The truth is that if Neil Redfearn was staying and Massimo Cellino was staying, Leeds United’s head coach would know already.
That’s not to say that either man is futureless here but the chronic indecision around Redfearn’s job is self-explanatory if you think about it hard enough. There’s a vacuum of authority at Elland Road – yet another one – and only two ways of properly filling it.
That Redfearn deserves a longer contract is the bleeding obvious in a few words. Leeds either believe in performance-related employment or they are cutting and shutting on a whim. It is equally true that Leeds minus Cellino might not feel able to commit to a new deal. The club are impotent on the big questions without his say-so. Redfearn came to realise that a long time ago.
In the interests of clarity, and not merely in respect of Redfearn’s future, United need one of two things to happen: Cellino to return with all his guns loaded or Cellino to up sticks and sell. He is ducking and diving on that issue, unwilling to say which scenario is likely, and differentiating between his position and that of Redfearn misses the point. One needs the other to act.
Still, the treatment of Redfearn in light of his performance is less than decent. The club could do more than leave him to dangle and play a game of join-the-dots of a few vague promises. He has been asked to organise a pre-season schedule and to offer suggestions for the transfer window but Leeds need a plan for the summer, with or without him.
Their programme last year was put together so hastily that it resulted in two pointless friendlies in Italy (one of which did not involve any opposition). A game at Swindon Town only came to pass because David Hockaday pulled a few strings at his former club and persuaded them to back out of a pre-arranged game with Charlton.
As for transfer targets, Redfearn has been invited to submit lists of players before. The names he put forward for this emergency loan window are either on file or in the bin. He’s been around football long enough to realise that a signed deal outweighs any of these nods and winks. There is a way of committing to a head coach and talking to him about a summer which he and his assistant, Steve Thompson, are not yet contracted for is hardly it. It becomes apparent when you question Redfearn that his job is not being addressed in any real sense. He sounds thoroughly uninformed on the subject of Cellino’s intentions and the question of what Cellino is really thinking.
Whether Cellino knows himself is hard to say but it would not hurt him to make it clear – and make it clear publicly – that if will-power and circumstances allow him to return to Elland Road as owner, Redfearn is his man. It is not as if the 58-year-old is banned sine die. This specific Football League disqualification ends in 42 days’ time. You question in any event whether a new owner would be so irate about having a productive coaching team under contract and already in place. Redfearn is an asset however the land lies.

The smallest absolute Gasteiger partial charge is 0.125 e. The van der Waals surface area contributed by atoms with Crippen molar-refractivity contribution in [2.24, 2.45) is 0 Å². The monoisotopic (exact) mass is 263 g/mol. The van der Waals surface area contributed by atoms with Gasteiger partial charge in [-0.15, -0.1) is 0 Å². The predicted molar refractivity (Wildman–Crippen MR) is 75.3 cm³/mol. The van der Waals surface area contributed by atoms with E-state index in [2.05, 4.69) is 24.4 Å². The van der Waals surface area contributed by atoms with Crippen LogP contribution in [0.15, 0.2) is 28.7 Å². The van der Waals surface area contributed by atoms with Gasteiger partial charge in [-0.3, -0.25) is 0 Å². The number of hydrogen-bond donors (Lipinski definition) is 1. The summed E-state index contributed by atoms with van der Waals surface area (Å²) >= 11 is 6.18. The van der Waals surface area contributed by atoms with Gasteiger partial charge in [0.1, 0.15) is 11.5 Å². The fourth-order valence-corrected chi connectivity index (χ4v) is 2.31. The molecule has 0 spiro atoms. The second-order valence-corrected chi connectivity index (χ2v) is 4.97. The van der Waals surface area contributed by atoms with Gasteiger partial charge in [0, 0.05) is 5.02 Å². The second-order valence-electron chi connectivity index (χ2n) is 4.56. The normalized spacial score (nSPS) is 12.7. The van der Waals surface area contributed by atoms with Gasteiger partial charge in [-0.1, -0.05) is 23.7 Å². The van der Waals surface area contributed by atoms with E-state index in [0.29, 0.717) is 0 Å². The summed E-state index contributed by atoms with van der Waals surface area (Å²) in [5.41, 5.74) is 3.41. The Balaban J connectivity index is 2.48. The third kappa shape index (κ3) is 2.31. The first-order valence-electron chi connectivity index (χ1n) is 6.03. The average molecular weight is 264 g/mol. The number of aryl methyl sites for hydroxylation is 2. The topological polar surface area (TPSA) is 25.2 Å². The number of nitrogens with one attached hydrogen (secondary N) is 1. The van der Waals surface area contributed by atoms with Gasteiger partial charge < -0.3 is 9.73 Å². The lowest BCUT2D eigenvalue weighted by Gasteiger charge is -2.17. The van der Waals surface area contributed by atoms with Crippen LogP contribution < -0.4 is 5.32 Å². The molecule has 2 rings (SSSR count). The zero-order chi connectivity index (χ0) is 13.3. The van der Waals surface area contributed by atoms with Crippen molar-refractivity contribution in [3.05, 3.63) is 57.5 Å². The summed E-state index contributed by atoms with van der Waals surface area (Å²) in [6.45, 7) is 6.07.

There is, needless to say, an alternative; that Redfearn and Thompson are not for Cellino. It’s a nonsensical thought when their record is taken into account (Thompson’s in particular is virtually bullet-proof, as is his popularity at Thorp Arch) but Cellino has a habit of finding fault with his coaching staff. Redfearn would struggle to take rejection but he might still appreciate the honesty. And he won’t fail to land another job. Thompson, too, was highly thought-of in Football League circles long before he came to Leeds.
What the players would make of Redfearn’s departure is easy to guess. There was a time this season when the squad’s performance was so poor that their opinion on the coaching team counted for little but there is merit in heeding the body language of a side who are settled and in tune. Not everyone is happy. It’s no secret that Mirco Antenucci has cut an annoyed figure recently – resulting in a highly dubious link to Norwich City last week – but he has no argument with United’s form and, on that basis, no argument with Redfearn. As for the young spine in the current team, they need a philosophy to believe in. Two of them, Sam Byram and Lewis Cook, are out of contract in 15 months’ time. Their motivation for staying put under Redfearn – total faith, regular appearances – could diminish rapidly under another coach. Hockaday did not use Alex Mowatt once. He did not feel confident enough to give Cook a league debut. They have found before that talent is not always seen as talent.
There was no purpose at Elland Road back then and no vision on the playing side. As head coach, Redfearn has risked his neck and taken the club onto higher ground. It would be typical of Leeds United if the club decided to tear it all up and start again. It would also be an unforgivable mistake.